Opening this Saturday, May 12th at the 39th Street Gallery and Project Space is Love, Loss and Lipstick, a two-artist show featuring Virginia-based artists Taliaferro Logan and Caryl Burtner. The opening runs from 5:30-8:00pm and coincides with the 8th annual Gateway Open Studios tour. East City Art recently visited the gallery for a personal tour with the show’s curator Tosha Grantham.
The modus operandi of each artist is strikingly similar. Visitors walking into the gallery are bombarded by multiple series of small-scale works, each methodically hung in groups of cohesive vignettes that when taken together paint a nostalgic portrait of emotional moments long since past. Integral to each artist is the use of found objects and materials as totemic emblems within each small-scale work. Grantham specifically chose these artists based on the way their pieces naturally “converse”, and while visually each artist’s work could stand on its own as a small solo show, there is indeed a symbiosis as the grids play off one another. While visually similar, these two artists take different approaches in how they manifest past memories. Where Logan’s work references commonly understood artistic idioms, the impetus for Burtner’s pieces lie firmly within her own experience.
Taliaferro Logan’s Paint Sample Series pulls the visitor through the front doors into center of the gallery. Using small strips of Benjamin Moore paint swatches, Logan draws whimsical landscapes, portraits and nudes whose individual titles are based on the name of the swatch’s paint color. Each piece is framed in a rococo-inspired, black frame that literally leaps off the wall. According to Grantham, the “colors have innuendo”, most keenly expressed in small, Parisian-style nudes done in seductive shades of pink and red. Here Logan deftly examines the ways in which color can trigger an emotional response. In a similar vein, her Lucretia Series, features multi-hued interpretations of The Suicide of Lecretiaby Lucas Cranach the Elder. By riffing on Northern Renaissance imagery with colorful, found materials, Logan is taking an emotionally-nuanced view of “the feminine mystique”, causing us to question how women have been artistically portrayed in epochs past.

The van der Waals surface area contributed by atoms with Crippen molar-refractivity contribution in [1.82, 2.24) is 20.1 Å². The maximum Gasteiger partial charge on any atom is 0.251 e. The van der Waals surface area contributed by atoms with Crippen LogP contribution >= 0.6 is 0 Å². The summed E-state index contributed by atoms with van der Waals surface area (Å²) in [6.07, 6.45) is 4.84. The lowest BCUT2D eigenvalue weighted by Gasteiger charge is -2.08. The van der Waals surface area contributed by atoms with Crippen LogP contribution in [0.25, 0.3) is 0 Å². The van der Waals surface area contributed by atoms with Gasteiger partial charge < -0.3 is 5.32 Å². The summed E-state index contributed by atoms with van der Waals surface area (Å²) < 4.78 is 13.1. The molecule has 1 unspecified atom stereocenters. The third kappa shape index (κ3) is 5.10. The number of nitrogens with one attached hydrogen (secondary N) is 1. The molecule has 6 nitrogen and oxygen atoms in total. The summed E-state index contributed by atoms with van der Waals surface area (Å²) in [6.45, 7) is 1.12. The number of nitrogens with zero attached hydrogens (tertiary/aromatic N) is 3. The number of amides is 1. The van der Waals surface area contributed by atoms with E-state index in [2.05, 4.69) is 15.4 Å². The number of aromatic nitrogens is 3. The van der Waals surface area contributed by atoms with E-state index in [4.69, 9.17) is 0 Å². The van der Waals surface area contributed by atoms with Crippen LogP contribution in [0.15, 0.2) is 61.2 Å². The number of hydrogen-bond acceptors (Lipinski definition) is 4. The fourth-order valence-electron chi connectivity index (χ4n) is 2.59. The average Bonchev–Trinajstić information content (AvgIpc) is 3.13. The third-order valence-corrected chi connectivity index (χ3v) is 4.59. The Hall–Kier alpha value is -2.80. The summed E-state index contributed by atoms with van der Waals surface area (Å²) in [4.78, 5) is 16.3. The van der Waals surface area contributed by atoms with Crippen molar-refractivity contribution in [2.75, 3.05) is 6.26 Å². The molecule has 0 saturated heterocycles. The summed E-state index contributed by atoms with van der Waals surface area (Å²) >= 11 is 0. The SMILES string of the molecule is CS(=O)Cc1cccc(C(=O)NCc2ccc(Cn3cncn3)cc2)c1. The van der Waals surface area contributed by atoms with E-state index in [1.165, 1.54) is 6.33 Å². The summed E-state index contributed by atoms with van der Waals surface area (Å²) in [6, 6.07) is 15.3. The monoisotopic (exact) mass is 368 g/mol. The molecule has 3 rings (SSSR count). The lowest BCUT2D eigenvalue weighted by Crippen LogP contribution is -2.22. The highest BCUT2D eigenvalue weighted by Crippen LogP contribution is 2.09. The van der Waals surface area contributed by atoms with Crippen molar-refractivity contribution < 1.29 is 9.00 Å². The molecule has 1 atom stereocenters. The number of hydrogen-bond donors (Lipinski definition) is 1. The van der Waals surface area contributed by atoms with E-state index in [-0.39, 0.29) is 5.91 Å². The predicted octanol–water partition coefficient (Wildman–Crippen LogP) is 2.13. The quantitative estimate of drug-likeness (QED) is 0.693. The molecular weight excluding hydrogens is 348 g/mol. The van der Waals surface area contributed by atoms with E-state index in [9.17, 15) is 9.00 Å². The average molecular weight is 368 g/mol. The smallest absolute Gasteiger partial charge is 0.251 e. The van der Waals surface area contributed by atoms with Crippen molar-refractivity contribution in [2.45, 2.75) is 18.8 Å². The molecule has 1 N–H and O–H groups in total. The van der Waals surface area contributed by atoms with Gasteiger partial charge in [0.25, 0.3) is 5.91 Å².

Where Logan’s work toys with emotional impulses cloaked in whimsy, Caryl Burtner’s vignettes present a very personal emotional landscape with hills and valleys eroded by the passing of time. Burtner has spent the past three decades collecting the minutiae of daily life and using these found articles as a basis for series of remembrances. Painstakingly documented, these ephemeral objects present us fragments of emotional moments muted by the years. In Flowers, Burtner presents individual, dried flowers alongside imagery and a notation regarding the moment she received (or gave) the particular botanical. Flowers are a conduit for emotion in Western culture (often given for weddings, funerals and as declarations of love), and used in this way Burtner presents personal emotional moments stripped of outright pain or joy, leaving a feeling akin to nostalgia.
Other works by Burtner document her social bonds over time with close friends and associates. Since 1978, Burtner has asked brides for their signature after their wedding. These signatures, captured on everything from stationary to cocktail napkins, form the impetus for Brides First Signature. Individually, these items honor the emotionally-laden, life changing moments in her friends’ lives. As a collective,
they document the changing of social mores relating to how married women choose to identify themselves by the use of hyphenated and maiden names. In a similar vein, the series Hair Locks, comprised of locks of hair and a dated photo, highlights the changing appearances over time of the artist, her long-term partner and close friends, highlighting the fact that time doesn’t stand still.
While both artists works’ tend to play off of another, there is one quiet moment in the gallery where they intersect in an almost collaborative way. Displayed together on a plinth to one side of the room are Sensory Cells by Ms. Logan and Box of Fingernails by Ms. Burtner. Both works use cast-off “items” from the body to document the passage of time. Sensory Cells is Logan’s most personal piece in the show (though the curator is quick to point out she has other bodies of work along this vein) and as such perhaps resonates most closely with Burtner’s pieces. This intimate pairing of pieces added a sweet, harmonious note to the overall exhibition.
Love, Loss and Lipstick runs through June 30th, 2012. For more information, visit the gallery’s website at www.39thstreetgallery.org